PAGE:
The following data is extracted from Merrimack and Sullivan Counties, New Hampshire Biographies.
John Endicott, who, with his brother, Jacob O., and his sister Mary, carries on the old farm in the town of Newport, first settled by their father Timothy in 1837, was born in this town, September 9, 1821, and is a direct descendant of John Endicott, the first governor of Massachusetts. Timothy Endicott, the father, was born in Danvers, Mass., in 1790, and was a farmer and the owner of a saw and grist mill. He removed from Danvers to East Newport, where he had about one hundred and fifty acres of land. Remaining there until 1837, he then settled in Newport, where he spent the remainder of his life. His wife, Mary Trask Endicott, was born in Beverly, Mass., about 1795. Husband and wife were both members of the Congregational church. Mr. Endicott was a Republican in politics during his later years. A good neighbor and a useful citizen, he was held in high regard by his fellow-townsmen. He died at his home in 1853. His wife survived him twenty years, passing away at the age of seventy-eight. They had five children-William, Lydia, Mary, John, and Jacob O. William died at the age of seventy-five years. Lydia married a Mr. Roberts, and passed away at the age of sixty-two. Mary, born May 8, 1816, and Jacob O., born April 20, 1823, are, as already mentioned, residing on the farm with their brother John, all being unmarried.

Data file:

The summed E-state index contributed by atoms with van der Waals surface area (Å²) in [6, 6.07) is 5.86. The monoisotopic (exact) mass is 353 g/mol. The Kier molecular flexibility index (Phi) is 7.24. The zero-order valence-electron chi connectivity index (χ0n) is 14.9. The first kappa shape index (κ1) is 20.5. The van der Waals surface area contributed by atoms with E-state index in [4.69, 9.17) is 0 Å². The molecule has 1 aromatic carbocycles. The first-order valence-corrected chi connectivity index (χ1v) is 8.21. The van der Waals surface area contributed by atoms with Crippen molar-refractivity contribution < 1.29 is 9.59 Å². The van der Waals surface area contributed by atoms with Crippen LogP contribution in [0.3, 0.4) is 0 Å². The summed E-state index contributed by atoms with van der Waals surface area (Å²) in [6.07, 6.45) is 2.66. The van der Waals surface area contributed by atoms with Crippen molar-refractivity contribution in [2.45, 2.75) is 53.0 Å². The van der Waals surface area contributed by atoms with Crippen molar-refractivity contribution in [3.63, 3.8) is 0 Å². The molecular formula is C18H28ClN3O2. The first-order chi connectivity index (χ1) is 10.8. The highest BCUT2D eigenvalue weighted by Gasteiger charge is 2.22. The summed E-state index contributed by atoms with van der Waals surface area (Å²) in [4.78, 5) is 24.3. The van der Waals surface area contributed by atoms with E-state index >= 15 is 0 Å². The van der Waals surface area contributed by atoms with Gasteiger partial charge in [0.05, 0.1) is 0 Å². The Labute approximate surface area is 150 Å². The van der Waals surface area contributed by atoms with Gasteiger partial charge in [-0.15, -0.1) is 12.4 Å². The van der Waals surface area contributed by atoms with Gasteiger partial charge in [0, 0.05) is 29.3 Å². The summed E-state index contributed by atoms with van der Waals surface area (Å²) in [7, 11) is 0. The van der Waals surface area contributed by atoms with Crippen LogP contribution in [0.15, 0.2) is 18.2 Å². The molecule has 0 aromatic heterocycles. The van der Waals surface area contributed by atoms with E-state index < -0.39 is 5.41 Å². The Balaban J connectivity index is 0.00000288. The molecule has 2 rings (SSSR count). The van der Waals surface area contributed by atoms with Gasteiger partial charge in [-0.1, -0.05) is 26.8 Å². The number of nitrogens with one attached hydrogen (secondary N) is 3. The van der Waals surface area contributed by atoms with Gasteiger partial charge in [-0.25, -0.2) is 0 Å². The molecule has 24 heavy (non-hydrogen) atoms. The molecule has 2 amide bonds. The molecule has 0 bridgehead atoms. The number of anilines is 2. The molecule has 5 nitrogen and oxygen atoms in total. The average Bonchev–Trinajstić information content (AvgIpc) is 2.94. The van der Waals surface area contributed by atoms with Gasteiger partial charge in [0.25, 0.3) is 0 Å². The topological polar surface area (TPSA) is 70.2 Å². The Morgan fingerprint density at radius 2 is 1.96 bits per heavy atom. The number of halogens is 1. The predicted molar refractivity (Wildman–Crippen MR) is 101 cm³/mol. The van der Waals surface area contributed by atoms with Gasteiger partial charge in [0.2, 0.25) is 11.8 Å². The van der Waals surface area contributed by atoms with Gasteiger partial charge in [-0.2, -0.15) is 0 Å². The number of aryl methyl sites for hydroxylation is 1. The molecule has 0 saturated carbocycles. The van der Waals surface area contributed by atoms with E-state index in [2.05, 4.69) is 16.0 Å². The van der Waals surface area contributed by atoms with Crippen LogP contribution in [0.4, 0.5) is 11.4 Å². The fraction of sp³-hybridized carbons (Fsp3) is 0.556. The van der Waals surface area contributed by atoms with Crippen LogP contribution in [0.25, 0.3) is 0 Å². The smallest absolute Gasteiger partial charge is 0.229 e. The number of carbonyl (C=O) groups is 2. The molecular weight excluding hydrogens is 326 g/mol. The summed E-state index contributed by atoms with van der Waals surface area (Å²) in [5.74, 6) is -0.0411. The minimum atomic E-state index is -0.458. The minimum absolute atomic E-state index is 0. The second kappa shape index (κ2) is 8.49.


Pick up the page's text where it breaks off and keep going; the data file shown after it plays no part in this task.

John Endicott received his education in the schools of his native town. He was reared to agricultural pursuits, and is a typical New England farmer. He owns about five hundred acres, besides his interest in the homestead; and he had a milk route in Claremont, N.H., which he carried on for twelve years, keeping as many as thirty-nine head of cattle. He has also bred stock to some extent, and in this has been very successful. He raised the largest steer in this section, which at the age of four years weighed two thousand seven hundred pounds, and was bought by Mr. Eaton, of Manchester, for one hundred and ninety-six dollars. Mr. Endicott has also raised some fine horses, including the one known as Rocket, which was one of the fastest horses raised in the State in the early sixties, having a record of 2. 16. Mr. John Endicott is a Republican, but has held no public office. He superintends the work of the farm, but some time since gave up active labor. He and his brother and sister attend the Methodist Episcopal church, and are numbered among the old established families of the town.
Source: Merrimack and Sullivan Counties, New Hampshire Biographies